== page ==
Product Design Lessons

Interface Design Sketching  |   Lesson #32

Avoid Highlighter Abuse in Sketches

Watch out — highlighters can be dangerous. Learn how to not go crazy in lo-fi sketches.

sketch with an inappropriate rainbow of fruit flavors

Bad practice: Paint with highlighters because the final design will use those colors. Highlighters come in many colors, and so will your product. It’s possible to use multicolored highlighters to indicate how colors will be used long before we’ve decided anything else about the project.

Best practice: Highlight the most important item on the page. Indicate the element upon which you want users to act, usually a call to action. Ask yourself: “What is the primary call to action? What is main task or goal I want the user to move forward with?”

Early sketches are about opening up problems, exploring ideas and deciding which ideas to pursue — and which to discard. This is not the time to experiment with a color palette.

Choose what you highlight carefully

sketch with many items marked with a highlighter

Bad practice: Highlight any element you please. Dilute highlighted items’ impact by using it for everything clickable. Bullets on list items? Backgrounds? Copyrights? Why not?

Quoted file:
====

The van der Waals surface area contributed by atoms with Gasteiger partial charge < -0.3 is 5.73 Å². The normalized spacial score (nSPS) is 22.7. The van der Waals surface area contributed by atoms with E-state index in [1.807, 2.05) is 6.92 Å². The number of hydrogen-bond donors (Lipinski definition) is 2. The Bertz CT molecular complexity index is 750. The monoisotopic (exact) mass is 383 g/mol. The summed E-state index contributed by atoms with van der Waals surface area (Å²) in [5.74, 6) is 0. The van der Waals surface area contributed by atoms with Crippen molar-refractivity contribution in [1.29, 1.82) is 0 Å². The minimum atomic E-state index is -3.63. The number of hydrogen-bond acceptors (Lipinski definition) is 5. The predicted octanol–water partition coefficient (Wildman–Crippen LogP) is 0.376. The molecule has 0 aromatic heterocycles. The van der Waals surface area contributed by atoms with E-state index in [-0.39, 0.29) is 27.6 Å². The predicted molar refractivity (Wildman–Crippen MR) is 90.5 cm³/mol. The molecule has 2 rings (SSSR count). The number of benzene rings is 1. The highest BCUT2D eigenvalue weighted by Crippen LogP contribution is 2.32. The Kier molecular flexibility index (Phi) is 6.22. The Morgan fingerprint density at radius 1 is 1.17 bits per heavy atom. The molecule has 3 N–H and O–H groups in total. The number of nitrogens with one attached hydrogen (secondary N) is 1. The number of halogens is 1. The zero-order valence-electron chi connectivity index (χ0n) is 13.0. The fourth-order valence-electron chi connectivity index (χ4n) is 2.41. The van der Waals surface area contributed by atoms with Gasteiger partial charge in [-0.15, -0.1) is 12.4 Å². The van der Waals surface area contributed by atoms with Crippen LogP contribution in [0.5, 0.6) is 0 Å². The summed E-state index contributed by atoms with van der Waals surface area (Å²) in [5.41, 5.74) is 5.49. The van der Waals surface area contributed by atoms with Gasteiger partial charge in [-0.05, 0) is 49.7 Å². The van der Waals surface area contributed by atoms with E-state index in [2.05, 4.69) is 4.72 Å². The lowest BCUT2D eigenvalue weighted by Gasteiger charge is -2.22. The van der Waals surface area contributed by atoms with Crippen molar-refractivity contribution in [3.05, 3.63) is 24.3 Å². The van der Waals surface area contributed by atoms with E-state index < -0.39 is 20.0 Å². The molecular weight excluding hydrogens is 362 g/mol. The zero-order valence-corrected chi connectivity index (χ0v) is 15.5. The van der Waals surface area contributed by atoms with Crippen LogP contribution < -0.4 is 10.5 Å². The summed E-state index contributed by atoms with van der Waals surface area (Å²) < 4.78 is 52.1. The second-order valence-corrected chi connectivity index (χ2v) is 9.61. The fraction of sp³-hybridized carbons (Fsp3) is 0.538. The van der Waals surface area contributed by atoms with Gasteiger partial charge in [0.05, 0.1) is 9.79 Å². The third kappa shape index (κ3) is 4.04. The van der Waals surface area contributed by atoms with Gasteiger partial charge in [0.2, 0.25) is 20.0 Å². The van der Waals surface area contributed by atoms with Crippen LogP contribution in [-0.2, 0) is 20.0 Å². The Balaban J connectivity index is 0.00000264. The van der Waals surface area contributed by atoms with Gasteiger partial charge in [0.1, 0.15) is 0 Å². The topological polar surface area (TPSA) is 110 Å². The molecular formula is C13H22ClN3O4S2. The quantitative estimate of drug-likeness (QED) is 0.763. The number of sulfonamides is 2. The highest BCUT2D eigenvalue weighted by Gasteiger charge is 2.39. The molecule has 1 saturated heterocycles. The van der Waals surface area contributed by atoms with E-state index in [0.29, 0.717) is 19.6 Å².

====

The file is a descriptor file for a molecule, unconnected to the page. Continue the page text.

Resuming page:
Best practice: Highlight one item. Two at the most. Highlights are functional tools during presentations. The more you use them, the less impact these splashes of color have. Sometimes, when we have several sketches that lead to each other, we use highlighters on buttons that forecast the next sketch. But always use highlighters sparingly, if at all, with lo-fi sketches to keep users focused on the big picture. This is the time for general ideas, not details.

Don’t use color to indicate function

sketch with many items organized with too much color

Bad practice: Color-code elements according to type. Blue for forms, red for headers, yellow for headings, green for photos — highlight everything to tell them apart.

Best practice: Don’t use highlighters to define details. Lo-fi sketching is a process of communicating basic ideas and interaction. Using many colors introduces too many details. And because not everyone will understand that colors represent organization instead of aesthetics. Avoid colors and keep attention on the overall ideas. Lo-fi sketches are about exploring the big picture with which you will decide colors and details later.

Do use color sparingly

sketch with only one item colored yellow and called out

Above: A lo-fi sketch usually needs only one spot of color to (ahem) highlight the most important part of a design.

Hokey sketches and ancient folklore are no match for a good highlighter at your side. But like any tool, they can be used for good or evil. Use them sparingly to give your lo-fi sketches just the right impact.

About the instructor


Ben Gremillion is a Design Writer at ZURB. He started his career in newspaper and magazine design, saw a digital future, and learned HTML in short order. He facilitates the ZURB training courses.